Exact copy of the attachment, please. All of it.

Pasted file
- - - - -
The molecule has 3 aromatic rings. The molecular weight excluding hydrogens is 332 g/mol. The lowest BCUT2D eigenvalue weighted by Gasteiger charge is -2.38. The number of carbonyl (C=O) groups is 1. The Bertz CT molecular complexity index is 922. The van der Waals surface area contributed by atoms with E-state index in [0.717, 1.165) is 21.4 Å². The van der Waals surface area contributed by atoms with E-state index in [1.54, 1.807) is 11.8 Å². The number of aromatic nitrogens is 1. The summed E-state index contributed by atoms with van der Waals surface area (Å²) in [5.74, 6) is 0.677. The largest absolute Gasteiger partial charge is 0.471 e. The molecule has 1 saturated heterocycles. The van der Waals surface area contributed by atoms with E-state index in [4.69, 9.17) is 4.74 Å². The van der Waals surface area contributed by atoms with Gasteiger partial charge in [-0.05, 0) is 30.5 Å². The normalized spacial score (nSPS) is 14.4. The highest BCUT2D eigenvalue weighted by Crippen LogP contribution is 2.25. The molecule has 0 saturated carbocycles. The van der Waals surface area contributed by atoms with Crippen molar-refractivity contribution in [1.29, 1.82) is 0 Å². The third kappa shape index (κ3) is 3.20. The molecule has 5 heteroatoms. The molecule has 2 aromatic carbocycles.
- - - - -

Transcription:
The molecule has 3 aromatic rings. The molecular weight excluding hydrogens is 332 g/mol. The lowest BCUT2D eigenvalue weighted by Gasteiger charge is -2.38. The number of carbonyl (C=O) groups is 1. The Bertz CT molecular complexity index is 922. The van der Waals surface area contributed by atoms with E-state index in [0.717, 1.165) is 21.4 Å². The van der Waals surface area contributed by atoms with E-state index in [1.54, 1.807) is 11.8 Å². The number of aromatic nitrogens is 1. The summed E-state index contributed by atoms with van der Waals surface area (Å²) in [5.74, 6) is 0.677. The largest absolute Gasteiger partial charge is 0.471 e. The molecule has 1 saturated heterocycles. The van der Waals surface area contributed by atoms with E-state index in [4.69, 9.17) is 4.74 Å². The van der Waals surface area contributed by atoms with Gasteiger partial charge in [-0.05, 0) is 30.5 Å². The normalized spacial score (nSPS) is 14.4. The highest BCUT2D eigenvalue weighted by Crippen LogP contribution is 2.25. The molecule has 0 saturated carbocycles. The van der Waals surface area contributed by atoms with Crippen molar-refractivity contribution in [1.29, 1.82) is 0 Å². The third kappa shape index (κ3) is 3.20. The molecule has 5 heteroatoms. The molecule has 2 aromatic carbocycles.